For my husband and me, 2014 has been all about downsizing: we got rid of 80 percent of our belongings, moved out of San Francisco and into my parents’ home, and are currently building a 131-square-foot tiny house on wheels. While this path to minimalism is winding, our goal remains clear: to experiment and create a home that makes sense for us. Here are four pieces exploring different approaches to space and home—from living on wheels to escaping the grid.

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1. “Lets Get Small” (Alec Wilkinson, The New Yorker, July 2011)

For tiny house owners, less is more. With no mortgage and the debt of a big house—and more time and money to spend on things that matter to them—tiny house enthusiasts are paving their own paths to simpler, self-sustainable lifestyles. Wilkinson talks to self-proclaimed claustrophile Jay Shafer on living small, and his journey from unknown artist to today’s leader of the tiny house movement.

2. “My Road to Hell Was Paved” (Ann Patchett, Outside, May 2004)

Author Ann Patchett tours the Big West, through the Badlands and Yellowstone, in a rented 29-foot Winnebago called Minnie. Initially ashamed by her adventure in a giant, gas-guzzling RV, she grows fond of Minnie and the convenience and comfort of her motor home, believing it has set her free. “I feel like I went out to report on the evils of crack and have come back with a butane torch and a pipe,” she writes.

3. “The Ghost Commune” (Michelle Nijhuis, Aeon, October 2013)

Over 20 years ago, seven friends bought cheap land in Colorado: 80 acres to make their dreams and DIY lives a reality, to live off the sun and rainwater, and to escape from a wasteful society. Nijhuis lived there with her family for 15 years before reaching the limits of the land, finally moving on. “Unplugging from the electrical grid was easy, or relatively so. What we didn’t realise was that we needed the human grid, too.”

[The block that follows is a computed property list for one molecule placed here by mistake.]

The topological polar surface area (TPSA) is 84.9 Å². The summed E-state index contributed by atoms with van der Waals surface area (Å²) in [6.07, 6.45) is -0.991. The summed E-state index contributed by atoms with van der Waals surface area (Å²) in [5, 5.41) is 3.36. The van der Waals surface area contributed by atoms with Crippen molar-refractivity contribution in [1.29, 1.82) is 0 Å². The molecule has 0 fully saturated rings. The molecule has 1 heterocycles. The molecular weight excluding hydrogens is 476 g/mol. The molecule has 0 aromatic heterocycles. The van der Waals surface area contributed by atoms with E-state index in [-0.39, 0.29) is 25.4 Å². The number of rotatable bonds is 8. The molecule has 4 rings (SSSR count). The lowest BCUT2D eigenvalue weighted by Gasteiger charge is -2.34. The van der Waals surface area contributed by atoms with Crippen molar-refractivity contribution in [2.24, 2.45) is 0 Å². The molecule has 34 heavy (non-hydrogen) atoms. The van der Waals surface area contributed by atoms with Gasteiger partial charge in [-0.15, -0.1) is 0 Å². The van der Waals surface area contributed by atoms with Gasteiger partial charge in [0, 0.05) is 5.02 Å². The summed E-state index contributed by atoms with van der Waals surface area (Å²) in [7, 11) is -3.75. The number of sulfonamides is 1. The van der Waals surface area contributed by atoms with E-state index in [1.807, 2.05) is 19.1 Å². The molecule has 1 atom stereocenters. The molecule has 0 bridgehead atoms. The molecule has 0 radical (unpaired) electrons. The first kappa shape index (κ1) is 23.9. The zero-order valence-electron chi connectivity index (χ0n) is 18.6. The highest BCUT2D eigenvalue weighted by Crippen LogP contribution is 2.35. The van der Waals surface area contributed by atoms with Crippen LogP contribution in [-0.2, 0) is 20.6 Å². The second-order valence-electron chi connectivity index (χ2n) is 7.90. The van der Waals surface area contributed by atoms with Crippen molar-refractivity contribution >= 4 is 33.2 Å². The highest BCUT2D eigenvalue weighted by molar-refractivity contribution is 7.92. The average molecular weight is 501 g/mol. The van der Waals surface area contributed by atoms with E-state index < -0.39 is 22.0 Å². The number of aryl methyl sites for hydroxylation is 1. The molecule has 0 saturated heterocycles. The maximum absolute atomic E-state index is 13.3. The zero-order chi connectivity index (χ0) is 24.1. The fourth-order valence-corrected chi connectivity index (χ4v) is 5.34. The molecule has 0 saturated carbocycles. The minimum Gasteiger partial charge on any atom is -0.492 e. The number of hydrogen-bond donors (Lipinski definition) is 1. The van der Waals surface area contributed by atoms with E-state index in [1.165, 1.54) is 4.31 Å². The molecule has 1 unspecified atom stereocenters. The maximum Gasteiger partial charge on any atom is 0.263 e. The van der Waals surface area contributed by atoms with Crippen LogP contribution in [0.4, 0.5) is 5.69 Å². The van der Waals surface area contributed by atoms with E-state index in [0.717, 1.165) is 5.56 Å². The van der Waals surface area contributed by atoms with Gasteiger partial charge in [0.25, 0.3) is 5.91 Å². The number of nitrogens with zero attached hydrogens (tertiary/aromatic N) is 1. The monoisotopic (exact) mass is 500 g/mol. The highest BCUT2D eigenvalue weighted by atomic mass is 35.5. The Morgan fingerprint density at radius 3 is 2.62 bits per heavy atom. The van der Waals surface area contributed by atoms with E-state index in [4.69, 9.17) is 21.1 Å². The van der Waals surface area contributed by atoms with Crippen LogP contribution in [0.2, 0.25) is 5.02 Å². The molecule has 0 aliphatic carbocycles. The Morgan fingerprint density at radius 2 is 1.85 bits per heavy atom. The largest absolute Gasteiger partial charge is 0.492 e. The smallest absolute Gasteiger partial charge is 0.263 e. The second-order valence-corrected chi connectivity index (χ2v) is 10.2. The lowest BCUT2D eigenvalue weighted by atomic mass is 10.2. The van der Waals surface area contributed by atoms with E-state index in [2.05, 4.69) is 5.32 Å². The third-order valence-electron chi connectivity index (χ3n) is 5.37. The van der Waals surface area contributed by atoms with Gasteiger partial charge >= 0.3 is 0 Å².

4. “Earthship, New Mexico” (Samara Reigh, The Brooklyn Rail, June 2012)

“I love America so much that I want to see it reborn.” Reigh recounts her experiences in dry, desolate New Mexico, living in Taos in an earthship: an eco-structure built halfway into the hill, cooled and heated by the earth. In a neighborhood of pyramids, tin castles, yurts, teepees, and other earthships—where building codes are not enforced—Reigh learns that in New Mexico, nobody is watching, yet everything is possible.

Photo: Tiny House in a Windstorm, Tammy Strobel/Flickr, (CC BY 2.0)

Cheri has been an editor at Longreads since 2014. She's currently based in the San Francisco Bay Area.